Hardcover, 300 pages
Publisher: Thames & Hudson (March 2015)
Selected by Tank
In 1919, the German priest Martin Gusinde was sent to Tierra del Fuego, at the southernmost tip of South America. A missionary, he became the first Westerner to document the rituals and rites of the cold-climate aboriginal tribes at the edge of the known world. Taken over the course of four trips between 1919 and 1924, Gusinde’s photographs depict communities savaged by colonialism, genocide and imported disease, breathing their last gasps.
The destruction of the indigenous communities of Tierra del Fuego, particularly the Selk’nam, remains a forgotten chapter of European colonialism, and one of exceptional cruelty. Darwin, visiting Tierra del Fuego in 1832, coldly remarked, “Viewing such men, one can hardly make oneself belive they are fellow-creatures.”
All images © Martin Gusinde
Image 1: The Yamana people used harpoons with a bone tip to hunt seals, dolphins and sea birds.
Image 2: Selk’nam men dance to drive away storms and bring good weather, as part of the Hain, an initiation rite for young men between 17 and 20. The ceremony was the central rite of Selk’nam and neighbouring Haush society. Selk’nam mythology speaks of a time when society was matriarchal, and describes how the Hain was invented and performed by women, who pretended to be demons to terrify men into submission. When the men discovered this, according to myth, they usurped the women’s role in the ceremony, imposing patriarchy on the community. The women were slaughtered or transformed into animals, leaving only young girls with no memories of their mothers’ matriarchy. The men continued the ritual, keeping its origins a secret from their daughters.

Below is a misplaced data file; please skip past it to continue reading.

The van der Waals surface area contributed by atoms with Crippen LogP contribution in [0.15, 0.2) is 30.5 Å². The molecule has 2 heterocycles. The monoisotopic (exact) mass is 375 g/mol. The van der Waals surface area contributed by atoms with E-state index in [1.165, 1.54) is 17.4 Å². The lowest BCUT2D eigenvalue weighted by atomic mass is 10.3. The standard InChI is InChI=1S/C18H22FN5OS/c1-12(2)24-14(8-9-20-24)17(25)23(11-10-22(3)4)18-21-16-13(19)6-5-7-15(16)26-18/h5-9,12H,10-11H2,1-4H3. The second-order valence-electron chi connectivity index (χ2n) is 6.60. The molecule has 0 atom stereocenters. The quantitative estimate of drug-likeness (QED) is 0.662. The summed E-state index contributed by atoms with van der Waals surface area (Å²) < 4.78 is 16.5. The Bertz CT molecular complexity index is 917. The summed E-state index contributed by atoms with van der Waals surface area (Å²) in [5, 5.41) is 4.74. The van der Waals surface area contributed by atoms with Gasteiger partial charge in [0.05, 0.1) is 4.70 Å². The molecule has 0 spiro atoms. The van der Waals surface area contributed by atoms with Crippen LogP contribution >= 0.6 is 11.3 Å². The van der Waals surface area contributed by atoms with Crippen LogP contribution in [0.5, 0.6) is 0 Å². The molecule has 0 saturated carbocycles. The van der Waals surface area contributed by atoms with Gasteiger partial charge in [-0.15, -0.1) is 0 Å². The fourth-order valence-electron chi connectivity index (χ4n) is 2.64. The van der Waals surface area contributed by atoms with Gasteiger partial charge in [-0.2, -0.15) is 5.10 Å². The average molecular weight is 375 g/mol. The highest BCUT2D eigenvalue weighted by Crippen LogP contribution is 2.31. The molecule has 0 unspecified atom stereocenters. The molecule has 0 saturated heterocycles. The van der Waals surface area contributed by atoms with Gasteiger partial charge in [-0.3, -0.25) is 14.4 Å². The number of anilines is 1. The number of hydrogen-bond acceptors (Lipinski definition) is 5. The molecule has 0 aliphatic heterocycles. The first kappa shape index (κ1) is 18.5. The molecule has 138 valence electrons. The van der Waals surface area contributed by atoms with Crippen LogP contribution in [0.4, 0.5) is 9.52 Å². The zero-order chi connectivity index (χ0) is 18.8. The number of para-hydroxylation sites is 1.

Image 3: Elek, Ángela Loij and Imshuta prepare for dances in honour of the god Tanu. Each woman is covered in red ochre and painted with white motifs that represent her ancestry. The exploration of Tierra del Fuego in the late 19th century sparked a gold rush, and later brought waves of settlers to the island. The expropriation of lands by sheep farmers constituted what can only be called genocide – at one stage, companies operating in Tierra del Fuego offered a pound sterling for the hands, ears or skull of a dead Selk’nam. Providing those of a pregnant woman, together with the foetus torn from her body, fetched even more. By the time these photos were taken, the Selk’nam population had dwindled to around 500, from a mid-19th-century high of 4,000. Ángela Loij, pictured above centre, was the last surviving full-blooded Selk’nam. She died in 1974.